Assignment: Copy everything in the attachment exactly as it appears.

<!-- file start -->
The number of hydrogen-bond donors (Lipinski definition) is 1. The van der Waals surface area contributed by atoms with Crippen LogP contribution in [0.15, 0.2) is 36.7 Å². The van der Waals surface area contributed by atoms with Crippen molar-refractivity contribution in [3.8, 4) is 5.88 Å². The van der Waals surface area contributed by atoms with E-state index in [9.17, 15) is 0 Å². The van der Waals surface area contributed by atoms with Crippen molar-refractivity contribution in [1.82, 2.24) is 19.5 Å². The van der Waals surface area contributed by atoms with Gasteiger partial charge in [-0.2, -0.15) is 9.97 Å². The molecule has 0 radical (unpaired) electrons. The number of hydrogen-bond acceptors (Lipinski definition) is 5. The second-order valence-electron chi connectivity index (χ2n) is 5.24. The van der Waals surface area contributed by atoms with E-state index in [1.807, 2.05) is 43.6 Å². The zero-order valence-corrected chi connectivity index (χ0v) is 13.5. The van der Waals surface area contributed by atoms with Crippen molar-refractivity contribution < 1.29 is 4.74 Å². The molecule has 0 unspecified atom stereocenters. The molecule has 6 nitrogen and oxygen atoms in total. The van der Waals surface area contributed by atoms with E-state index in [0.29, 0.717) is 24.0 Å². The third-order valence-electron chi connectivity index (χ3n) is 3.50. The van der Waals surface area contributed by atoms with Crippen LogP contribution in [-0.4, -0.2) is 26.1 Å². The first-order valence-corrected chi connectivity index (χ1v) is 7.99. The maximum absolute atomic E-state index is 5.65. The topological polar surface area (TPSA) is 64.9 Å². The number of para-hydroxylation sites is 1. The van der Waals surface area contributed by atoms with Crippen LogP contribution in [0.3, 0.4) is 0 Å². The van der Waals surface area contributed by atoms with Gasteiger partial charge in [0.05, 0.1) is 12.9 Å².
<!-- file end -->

The number of hydrogen-bond donors (Lipinski definition) is 1. The van der Waals surface area contributed by atoms with Crippen LogP contribution in [0.15, 0.2) is 36.7 Å². The van der Waals surface area contributed by atoms with Crippen molar-refractivity contribution in [3.8, 4) is 5.88 Å². The van der Waals surface area contributed by atoms with E-state index in [9.17, 15) is 0 Å². The van der Waals surface area contributed by atoms with Crippen molar-refractivity contribution in [1.82, 2.24) is 19.5 Å². The van der Waals surface area contributed by atoms with Gasteiger partial charge in [-0.2, -0.15) is 9.97 Å². The molecule has 0 radical (unpaired) electrons. The number of hydrogen-bond acceptors (Lipinski definition) is 5. The second-order valence-electron chi connectivity index (χ2n) is 5.24. The van der Waals surface area contributed by atoms with E-state index in [1.807, 2.05) is 43.6 Å². The zero-order valence-corrected chi connectivity index (χ0v) is 13.5. The van der Waals surface area contributed by atoms with Crippen molar-refractivity contribution < 1.29 is 4.74 Å². The molecule has 0 unspecified atom stereocenters. The molecule has 6 nitrogen and oxygen atoms in total. The van der Waals surface area contributed by atoms with E-state index in [0.29, 0.717) is 24.0 Å². The third-order valence-electron chi connectivity index (χ3n) is 3.50. The van der Waals surface area contributed by atoms with Crippen LogP contribution in [-0.4, -0.2) is 26.1 Å². The first-order valence-corrected chi connectivity index (χ1v) is 7.99. The maximum absolute atomic E-state index is 5.65. The topological polar surface area (TPSA) is 64.9 Å². The number of para-hydroxylation sites is 1. The van der Waals surface area contributed by atoms with Crippen LogP contribution in [0.3, 0.4) is 0 Å². The van der Waals surface area contributed by atoms with Gasteiger partial charge in [0.05, 0.1) is 12.9 Å².